Brook smashes 81 before Wood wreaks havoc as England beat Pakistan to take 2-1 lead in T20 series
Harry Brook smashes an unbeaten 81 before fast bowler Mark Wood wreaks havoc – equaling the fastest delivery ever – as England beat Pakistan by 63 runs to take a 2-1 lead in the T20 series<!– <!– <!– <!– <!– <!–
Harry Brook played a stunning international breakthrough and Mark Wood bowled the fastest delivery ever recorded by an English bowler to turn Karachi’s cauldron of noise into a library last night.
Brook’s audacious unbeaten 81 off just 35 deliveries helped raise the bar from 24 hours earlier as Pakistan completed a historic first 10-wicket chase of a target of 200 runs in 20-20 internationals.
And with 221 on the board this time, Wood sensationally unleashed the new-ball ferocity England have sorely lacked during his six-month elbow injury lay-off.
The 32-year-old wreaked havoc in an opening two-over volley that matched the 97-mile-an-hour ball Steve Harmison sent down to dismiss Glenn McGrath in the 2006-07 Perth Ashes Test during the second of the two. and instigated a spell of four wickets for 11 runs that drowned out the Thursday noise.
Any doubts about a result that put England 2-1 up with four to spare were removed before the end of the powerplay, which left Pakistan with 29 for four.
Fresh from his unbeaten 110, Babar saw a Wood bouncer flash past his nose and then guided the next delivery straight to third man. Haider Ali came uncomfortably late on another short ball and was kept at square leg.
In between, Mohammad Rizwan was bowled by Reece Topley, another of England’s three returnees, and when Sam Curran hit one under his first over, it triggered another fatal miscue, this time from Iftikhar Ahmed.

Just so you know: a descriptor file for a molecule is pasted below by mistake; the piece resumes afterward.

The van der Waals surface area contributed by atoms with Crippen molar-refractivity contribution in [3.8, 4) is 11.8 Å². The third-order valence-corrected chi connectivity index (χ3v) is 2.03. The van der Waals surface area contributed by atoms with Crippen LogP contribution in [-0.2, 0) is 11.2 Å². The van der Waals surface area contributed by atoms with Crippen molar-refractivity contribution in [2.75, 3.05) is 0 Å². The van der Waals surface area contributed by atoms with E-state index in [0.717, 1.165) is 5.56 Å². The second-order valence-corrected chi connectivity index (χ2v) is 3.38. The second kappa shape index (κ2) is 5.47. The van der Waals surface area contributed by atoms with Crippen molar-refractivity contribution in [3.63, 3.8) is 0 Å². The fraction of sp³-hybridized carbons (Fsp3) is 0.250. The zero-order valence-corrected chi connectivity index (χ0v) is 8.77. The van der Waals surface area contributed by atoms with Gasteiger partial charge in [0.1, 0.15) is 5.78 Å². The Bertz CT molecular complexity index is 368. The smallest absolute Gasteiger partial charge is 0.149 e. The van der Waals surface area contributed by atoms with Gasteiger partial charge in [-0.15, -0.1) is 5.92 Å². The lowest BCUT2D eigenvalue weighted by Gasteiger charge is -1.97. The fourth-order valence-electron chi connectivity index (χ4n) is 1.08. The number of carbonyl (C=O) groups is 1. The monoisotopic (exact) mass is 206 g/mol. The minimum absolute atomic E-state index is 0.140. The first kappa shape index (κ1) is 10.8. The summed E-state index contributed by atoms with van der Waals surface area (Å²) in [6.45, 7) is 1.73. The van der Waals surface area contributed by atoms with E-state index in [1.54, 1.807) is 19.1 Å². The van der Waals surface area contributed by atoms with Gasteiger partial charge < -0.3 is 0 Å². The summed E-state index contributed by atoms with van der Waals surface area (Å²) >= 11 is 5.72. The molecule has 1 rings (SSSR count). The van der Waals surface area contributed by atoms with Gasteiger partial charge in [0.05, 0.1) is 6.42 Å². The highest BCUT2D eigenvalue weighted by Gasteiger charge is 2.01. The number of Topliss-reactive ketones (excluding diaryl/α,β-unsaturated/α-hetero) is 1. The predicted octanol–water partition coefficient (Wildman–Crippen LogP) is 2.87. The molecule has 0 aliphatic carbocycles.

Wood returned to the wicket of Haris Rauf at the death and finished with figures of 4-0-25-3.
The dominance of the ball during Pakistan’s latest mammoth chase was inconsistent with what preceded it.
There was simply no bowling at Brook in this blistering touch: always one step ahead, he read the field and then played with it, stepping the ball through gaps, over the fielders’ heads and on five occasions over the boundary rope at full.
His quirky strokeplay came during an unbroken partnership of 139 from just 72 balls with Ben Duckett, the other in-form batter on the tour. On only four previous occasions had England finished with more than the 221 for three they amassed here.
That they came together in the ninth over was lucky in itself: Dawid Malan and debutant Will Jacks both left in disbelief that they had pulled gimme balls to deep midwicket from Pakistan leg-spinner Usman Qadir.
Surrey’s Jacks proved more than ample duty for Alex Hales at the top of the order as England began to share playing time among the 20-man tour company, taking the fearless approach encouraged in the early stages of the innings to loft and hit holes during a 22-ball 40.
Brook took things to another level. Earlier this year, he showed his mastery of these conditions with the Pakistan Super League’s second-fastest hundred and he showed similar intent when he lifted Qadir for the first six of the innings.
He also showed no difference in spin and pace, highlighting his adaptability by twice hooking over the rope at long leg and also hitting straight after giving himself space.
The only time the 23-year-old Yorkshireman didn’t seem to put the ball exactly where he wanted to came when he inadvertently bobbled one from Haris Rauf off his own body and into the grid of his helmet.
Duckett played with the same precision in another fine display of sweeping against the Pakistan spinners and although his own half-century came up seven balls slower than the 24 Brook required, the momentum was such that Pakistan were tasked with surpassing their highest previous chase of 208.
Something that England’s advance work in the field considered fanciful. The tourists had intended to keep Wood back until the Lahore leg of this tour, but recalled him five days ahead of schedule to inject pace into their attack that was so poor as they tried to dislodge Babar and Rizwan in game two.
The inclusion of a left-armer used to give variations to the bowling attack, but this year England have used them as a staple in Twenty20 duties, and although they got away with playing a trio in the opening match of the series, David Willey, Sam Curran and Luke Wood proved too similar in the second, with their similar pitches and speeds.
And on what was a perfect night for English cricket, it was their two players in difference that made the difference.